PUBLISHED ON April 11th, 2024

Millers Warn Of High Aflatoxin In Ugandan Maize Circulating In Kenya

Unsuspecting maize meal consumers could be exposed to high-levels of aflatoxin in maize imports trickling in from Uganda, the United Grain Millers Association has warned.

Aflatoxin, a poison produced by fungi in cereal crops including maize, peanuts, cottonseed and tree nuts could cause fatal poisoning and an increased risk of cancer.

United Grain Millers Association Chairman Kennedy Nyaga says that the millers have flagged hundreds of bags of maize consignment from Busia border entry point, with aflatoxins above recommended levels, impugning their business.

“We have had to turn away Ugandan maize on account of being contaminated with aflatoxins. Nevertheless, locally sourced stock is well dried, but we are worried that after we reject this Ugandan stock, it will still end up in the local market,” Nyagah told Citizen Digital.

The association has maintained that its members will not be milling the Ugandan maize, even as the supply, for the first time, outstrips demand on good weather and bumper harvest in the current season, but cautions this might shift.

“Our aflatoxin testing machines have picked worrying trends in the Uganda cereals to a tune of over 200 parts per billion, as opposed to the recommended ten to twenty parts per billion in the Comesa region,” he adds, pointing to laxity by regulators to scrutinise imports.

This even as in February this year, the National Cereals and Produce Board (NCPB) received two high-end decontamination plants valued at Ksh.190 million to help clear aflatoxins in maize. One of the plants is stationed in Bungoma, a few kilometers from the Busia entry point, with another in the capital, Nairobi.

The two plants that clear aflatoxins to a tune of over 98 percent are part of a Ksh.350 million Canadian government donation through the TradeMark Africa (TMA) for Kenya, Uganda and Tanzania, in a bid to boost safety of cereals in the region.

“Western Kenya was deemed a strategic location to set them up, as it has significant inflows from neighboring Uganda and Tanzania. Over 600,000 metric tons of maize is traded annually from Uganda to Kenya, and about 400,000 metric tons from Tanzania to Kenya,” TradeMark Africa says.

However, millers are perplexed that while it is a requirement that imported cereals should be assessed either at the Bungoma or Nairobi NCPB depots, laxity may have occurred ending up at their hands unchecked.

“We are working with KEBS at the border to clear this mess, and it is suspicious since it is so cheap to buy maize from Uganda and bring it here, so that points to something sinister and there is need to check on that,” Nyagah notes.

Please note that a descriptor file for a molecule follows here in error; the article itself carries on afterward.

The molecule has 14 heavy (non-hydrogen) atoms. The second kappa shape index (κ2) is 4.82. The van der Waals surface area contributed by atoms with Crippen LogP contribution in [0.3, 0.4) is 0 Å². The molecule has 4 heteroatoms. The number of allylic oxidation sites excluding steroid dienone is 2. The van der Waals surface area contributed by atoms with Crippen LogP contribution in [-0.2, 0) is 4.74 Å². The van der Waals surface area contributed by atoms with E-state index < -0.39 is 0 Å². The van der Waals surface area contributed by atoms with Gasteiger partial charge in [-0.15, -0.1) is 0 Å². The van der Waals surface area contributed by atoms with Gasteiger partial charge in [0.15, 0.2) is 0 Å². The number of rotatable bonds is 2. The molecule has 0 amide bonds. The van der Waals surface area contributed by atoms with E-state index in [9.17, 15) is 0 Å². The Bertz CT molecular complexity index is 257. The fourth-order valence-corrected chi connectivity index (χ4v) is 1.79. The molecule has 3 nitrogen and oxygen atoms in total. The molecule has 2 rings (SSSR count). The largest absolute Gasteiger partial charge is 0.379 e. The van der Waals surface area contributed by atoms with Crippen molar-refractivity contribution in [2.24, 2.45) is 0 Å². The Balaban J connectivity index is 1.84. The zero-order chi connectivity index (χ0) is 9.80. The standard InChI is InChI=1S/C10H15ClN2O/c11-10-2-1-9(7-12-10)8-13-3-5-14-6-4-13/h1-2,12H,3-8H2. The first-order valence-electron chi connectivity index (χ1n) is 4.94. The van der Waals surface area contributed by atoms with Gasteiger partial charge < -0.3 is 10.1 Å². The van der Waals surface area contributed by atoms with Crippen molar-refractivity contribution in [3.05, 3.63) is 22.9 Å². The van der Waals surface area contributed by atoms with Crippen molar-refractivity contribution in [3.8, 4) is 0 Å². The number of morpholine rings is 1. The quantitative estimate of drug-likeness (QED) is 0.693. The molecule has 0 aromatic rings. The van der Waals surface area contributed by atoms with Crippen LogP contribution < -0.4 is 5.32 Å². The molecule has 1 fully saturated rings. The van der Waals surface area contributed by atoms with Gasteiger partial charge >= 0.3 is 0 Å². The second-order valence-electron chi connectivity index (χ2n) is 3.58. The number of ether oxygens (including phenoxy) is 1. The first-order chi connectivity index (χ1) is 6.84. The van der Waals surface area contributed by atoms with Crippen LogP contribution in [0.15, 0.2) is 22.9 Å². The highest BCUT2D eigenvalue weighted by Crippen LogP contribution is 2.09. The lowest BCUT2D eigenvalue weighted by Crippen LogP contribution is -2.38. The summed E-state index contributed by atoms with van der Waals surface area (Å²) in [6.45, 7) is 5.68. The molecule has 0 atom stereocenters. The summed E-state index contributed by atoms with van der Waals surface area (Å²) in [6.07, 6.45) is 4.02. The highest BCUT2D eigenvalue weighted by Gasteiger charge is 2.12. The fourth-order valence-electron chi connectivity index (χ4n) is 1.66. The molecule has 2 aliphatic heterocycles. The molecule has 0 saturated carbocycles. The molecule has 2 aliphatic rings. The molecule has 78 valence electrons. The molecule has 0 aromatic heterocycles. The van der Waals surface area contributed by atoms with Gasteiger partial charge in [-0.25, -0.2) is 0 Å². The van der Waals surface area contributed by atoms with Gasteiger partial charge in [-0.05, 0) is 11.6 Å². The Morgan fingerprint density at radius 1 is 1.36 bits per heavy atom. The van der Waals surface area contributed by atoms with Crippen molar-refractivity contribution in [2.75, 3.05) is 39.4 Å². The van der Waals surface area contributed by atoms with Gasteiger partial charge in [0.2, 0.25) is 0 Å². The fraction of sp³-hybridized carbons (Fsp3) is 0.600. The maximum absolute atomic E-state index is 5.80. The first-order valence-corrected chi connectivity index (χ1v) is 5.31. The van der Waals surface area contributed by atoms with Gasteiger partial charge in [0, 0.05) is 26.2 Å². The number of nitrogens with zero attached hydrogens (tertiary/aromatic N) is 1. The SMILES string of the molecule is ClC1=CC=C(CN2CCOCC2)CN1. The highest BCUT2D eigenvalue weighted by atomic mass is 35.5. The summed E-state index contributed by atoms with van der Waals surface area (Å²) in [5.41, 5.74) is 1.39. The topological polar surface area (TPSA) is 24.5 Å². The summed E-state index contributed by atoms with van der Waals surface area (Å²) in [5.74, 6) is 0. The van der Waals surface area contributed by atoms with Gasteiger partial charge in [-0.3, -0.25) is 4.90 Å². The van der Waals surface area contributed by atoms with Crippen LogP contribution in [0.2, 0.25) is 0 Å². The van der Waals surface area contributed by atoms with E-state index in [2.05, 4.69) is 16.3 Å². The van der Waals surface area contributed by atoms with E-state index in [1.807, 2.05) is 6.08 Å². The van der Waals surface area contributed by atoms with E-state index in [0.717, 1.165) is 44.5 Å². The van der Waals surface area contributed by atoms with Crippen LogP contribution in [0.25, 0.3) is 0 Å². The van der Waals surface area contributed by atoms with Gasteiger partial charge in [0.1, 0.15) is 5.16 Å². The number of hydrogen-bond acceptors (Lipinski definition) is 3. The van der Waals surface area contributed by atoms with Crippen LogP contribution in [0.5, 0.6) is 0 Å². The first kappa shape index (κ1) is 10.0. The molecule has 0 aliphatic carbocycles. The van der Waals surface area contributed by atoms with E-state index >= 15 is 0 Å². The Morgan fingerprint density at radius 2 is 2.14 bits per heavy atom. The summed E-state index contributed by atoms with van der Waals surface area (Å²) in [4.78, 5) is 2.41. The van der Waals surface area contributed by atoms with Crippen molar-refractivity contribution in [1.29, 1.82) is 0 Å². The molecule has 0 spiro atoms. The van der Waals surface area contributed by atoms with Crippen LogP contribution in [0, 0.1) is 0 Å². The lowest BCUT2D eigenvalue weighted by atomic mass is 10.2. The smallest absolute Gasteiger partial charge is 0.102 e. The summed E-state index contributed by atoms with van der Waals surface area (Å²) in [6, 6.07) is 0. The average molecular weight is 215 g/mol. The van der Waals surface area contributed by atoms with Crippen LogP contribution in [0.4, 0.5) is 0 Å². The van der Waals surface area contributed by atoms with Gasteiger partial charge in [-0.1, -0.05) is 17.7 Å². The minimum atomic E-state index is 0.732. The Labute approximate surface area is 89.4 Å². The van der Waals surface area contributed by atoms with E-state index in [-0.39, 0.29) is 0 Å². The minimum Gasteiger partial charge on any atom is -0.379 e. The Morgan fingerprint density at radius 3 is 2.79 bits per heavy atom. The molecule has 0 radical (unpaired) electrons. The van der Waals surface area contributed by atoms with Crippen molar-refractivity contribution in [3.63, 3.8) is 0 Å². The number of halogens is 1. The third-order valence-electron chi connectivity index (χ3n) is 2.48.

Kenya is one of the region’s countries that have set a maximum limit of 10 parts-per-billion for total aflatoxins in maize and maize products which are similar to limits established by the Codex Alimentarius Commission and the East African Community.

Despite the tough measure, recent harvests in Trans Nzoia and Uasin Gishu counties have had massive aflatoxin levels, a Kenya Agricultural Organisation (KALRO) research shows.

Countries in the European Union have had to bear the brunt of excessively stringent standard for allowable limits of aflatoxin in maize with a maximum limit of four ppb levels. This is the lowest, even as the US exported aflatoxin-high yellow maize cereals in the recent past.

Nyaga avers that since most Kenyans are economically hard-pressed, the use of poshomill produced maize flour has spiked, despite it lurking with the dangers of producing flour with high toxicity levels.

“Given the hard economic times, many Kenyans may not be able to purchase properly examined maize flour, and the possibility of consuming aflatoxins in their meals are high,” he says.

In 2021, Kenya attracted a barrage of criticism from Uganda and Tanzania, after banning maize imports from the two countries. At the time, the Agriculture and Food Authority (AFA) said the reason for the ban was that levels of mycotoxins, another toxin of family aflatoxin in the maize from the two countries were above safety limits.

But in less than a week the Kenyan government backtracked and announced that it had asked its East African Community trading partners to pass sanitary and phytosanitary standards on farm produce before it reached Kenya.

Even so, Kenyan maize meal and other cereal products have been turned away on account of high aflatoxins. Contamination is a long-standing problem, and for the region, food problem in one country could have an effect in its neighbours.

In November 2019, Uganda and Rwanda banned peanut brands imported from Kenya after the Kenya Bureau of Standards (KEBS) blacklisted them because of unsafe levels of aflatoxin. The ban has since been lifted.

Kenya is one of the world’s hotspots for aflatoxins, and is believed to be the highest incidence of acute toxicity ever documented. Severe outbreaks of illness from aflatoxins in 2004 and 2010, poisoned over 300 people in the 2004 alone, and killed over a hundred.

Domestic animals that consume feeds contaminated by aflatoxins also can become sick and die, in addition to contaminating dairy products, a study conducted by International Livestock Research Institute (ILRI) shows.

Read original article

Disclaimer: The views and opinions expressed in this article are those of the authors and do not necessarily reflect the official policy or position of TradeMark Africa.